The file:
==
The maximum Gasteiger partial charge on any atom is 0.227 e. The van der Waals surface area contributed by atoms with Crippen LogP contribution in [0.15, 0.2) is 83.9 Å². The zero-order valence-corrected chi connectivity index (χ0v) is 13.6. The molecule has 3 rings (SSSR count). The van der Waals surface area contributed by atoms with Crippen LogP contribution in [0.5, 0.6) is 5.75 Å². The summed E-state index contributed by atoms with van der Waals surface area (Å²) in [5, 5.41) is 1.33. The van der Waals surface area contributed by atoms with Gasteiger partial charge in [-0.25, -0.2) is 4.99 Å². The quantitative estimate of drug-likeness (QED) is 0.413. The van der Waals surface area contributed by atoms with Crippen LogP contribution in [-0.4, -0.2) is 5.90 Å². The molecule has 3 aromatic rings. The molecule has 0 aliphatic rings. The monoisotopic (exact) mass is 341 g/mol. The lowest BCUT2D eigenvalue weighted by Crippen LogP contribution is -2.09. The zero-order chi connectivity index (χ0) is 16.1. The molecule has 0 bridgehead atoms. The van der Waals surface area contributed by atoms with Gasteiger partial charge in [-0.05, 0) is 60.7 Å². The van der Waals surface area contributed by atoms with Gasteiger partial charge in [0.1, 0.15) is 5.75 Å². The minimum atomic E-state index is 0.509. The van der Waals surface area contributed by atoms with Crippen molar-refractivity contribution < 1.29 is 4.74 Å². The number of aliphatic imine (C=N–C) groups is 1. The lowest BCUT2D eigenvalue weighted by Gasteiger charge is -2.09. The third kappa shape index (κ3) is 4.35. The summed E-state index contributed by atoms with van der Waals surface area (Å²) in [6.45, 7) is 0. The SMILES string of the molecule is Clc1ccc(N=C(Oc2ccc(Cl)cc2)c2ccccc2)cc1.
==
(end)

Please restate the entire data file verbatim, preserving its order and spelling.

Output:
The maximum Gasteiger partial charge on any atom is 0.227 e. The van der Waals surface area contributed by atoms with Crippen LogP contribution in [0.15, 0.2) is 83.9 Å². The zero-order valence-corrected chi connectivity index (χ0v) is 13.6. The molecule has 3 rings (SSSR count). The van der Waals surface area contributed by atoms with Crippen LogP contribution in [0.5, 0.6) is 5.75 Å². The summed E-state index contributed by atoms with van der Waals surface area (Å²) in [5, 5.41) is 1.33. The van der Waals surface area contributed by atoms with Gasteiger partial charge in [-0.25, -0.2) is 4.99 Å². The quantitative estimate of drug-likeness (QED) is 0.413. The van der Waals surface area contributed by atoms with Crippen LogP contribution in [-0.4, -0.2) is 5.90 Å². The molecule has 3 aromatic rings. The molecule has 0 aliphatic rings. The monoisotopic (exact) mass is 341 g/mol. The lowest BCUT2D eigenvalue weighted by Crippen LogP contribution is -2.09. The zero-order chi connectivity index (χ0) is 16.1. The molecule has 0 bridgehead atoms. The van der Waals surface area contributed by atoms with Gasteiger partial charge in [-0.05, 0) is 60.7 Å². The van der Waals surface area contributed by atoms with Gasteiger partial charge in [0.1, 0.15) is 5.75 Å². The minimum atomic E-state index is 0.509. The van der Waals surface area contributed by atoms with Crippen molar-refractivity contribution < 1.29 is 4.74 Å². The number of aliphatic imine (C=N–C) groups is 1. The lowest BCUT2D eigenvalue weighted by Gasteiger charge is -2.09. The third kappa shape index (κ3) is 4.35. The summed E-state index contributed by atoms with van der Waals surface area (Å²) in [6.45, 7) is 0. The SMILES string of the molecule is Clc1ccc(N=C(Oc2ccc(Cl)cc2)c2ccccc2)cc1.